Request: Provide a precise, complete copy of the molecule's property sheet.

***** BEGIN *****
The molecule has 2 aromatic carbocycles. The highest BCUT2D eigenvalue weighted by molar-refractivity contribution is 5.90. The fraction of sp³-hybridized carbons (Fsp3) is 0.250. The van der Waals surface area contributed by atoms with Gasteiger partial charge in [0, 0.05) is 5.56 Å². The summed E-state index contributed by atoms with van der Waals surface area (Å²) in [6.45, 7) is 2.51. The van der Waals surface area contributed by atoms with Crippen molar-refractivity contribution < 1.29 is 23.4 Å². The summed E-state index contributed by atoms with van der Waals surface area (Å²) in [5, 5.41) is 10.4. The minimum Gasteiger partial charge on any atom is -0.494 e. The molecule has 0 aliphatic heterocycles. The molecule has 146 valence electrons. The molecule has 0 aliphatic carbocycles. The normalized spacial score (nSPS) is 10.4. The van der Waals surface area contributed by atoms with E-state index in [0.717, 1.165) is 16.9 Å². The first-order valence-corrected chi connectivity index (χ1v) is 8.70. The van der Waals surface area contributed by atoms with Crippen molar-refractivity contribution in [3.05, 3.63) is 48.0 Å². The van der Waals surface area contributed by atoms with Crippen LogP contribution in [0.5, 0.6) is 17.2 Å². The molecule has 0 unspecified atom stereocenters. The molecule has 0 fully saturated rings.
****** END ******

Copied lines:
The molecule has 2 aromatic carbocycles. The highest BCUT2D eigenvalue weighted by molar-refractivity contribution is 5.90. The fraction of sp³-hybridized carbons (Fsp3) is 0.250. The van der Waals surface area contributed by atoms with Gasteiger partial charge in [0, 0.05) is 5.56 Å². The summed E-state index contributed by atoms with van der Waals surface area (Å²) in [6.45, 7) is 2.51. The van der Waals surface area contributed by atoms with Crippen molar-refractivity contribution < 1.29 is 23.4 Å². The summed E-state index contributed by atoms with van der Waals surface area (Å²) in [5, 5.41) is 10.4. The minimum Gasteiger partial charge on any atom is -0.494 e. The molecule has 0 aliphatic heterocycles. The molecule has 146 valence electrons. The molecule has 0 aliphatic carbocycles. The normalized spacial score (nSPS) is 10.4. The van der Waals surface area contributed by atoms with E-state index in [0.717, 1.165) is 16.9 Å². The first-order valence-corrected chi connectivity index (χ1v) is 8.70. The van der Waals surface area contributed by atoms with Crippen molar-refractivity contribution in [3.05, 3.63) is 48.0 Å². The van der Waals surface area contributed by atoms with Crippen LogP contribution in [0.5, 0.6) is 17.2 Å². The molecule has 0 unspecified atom stereocenters. The molecule has 0 fully saturated rings.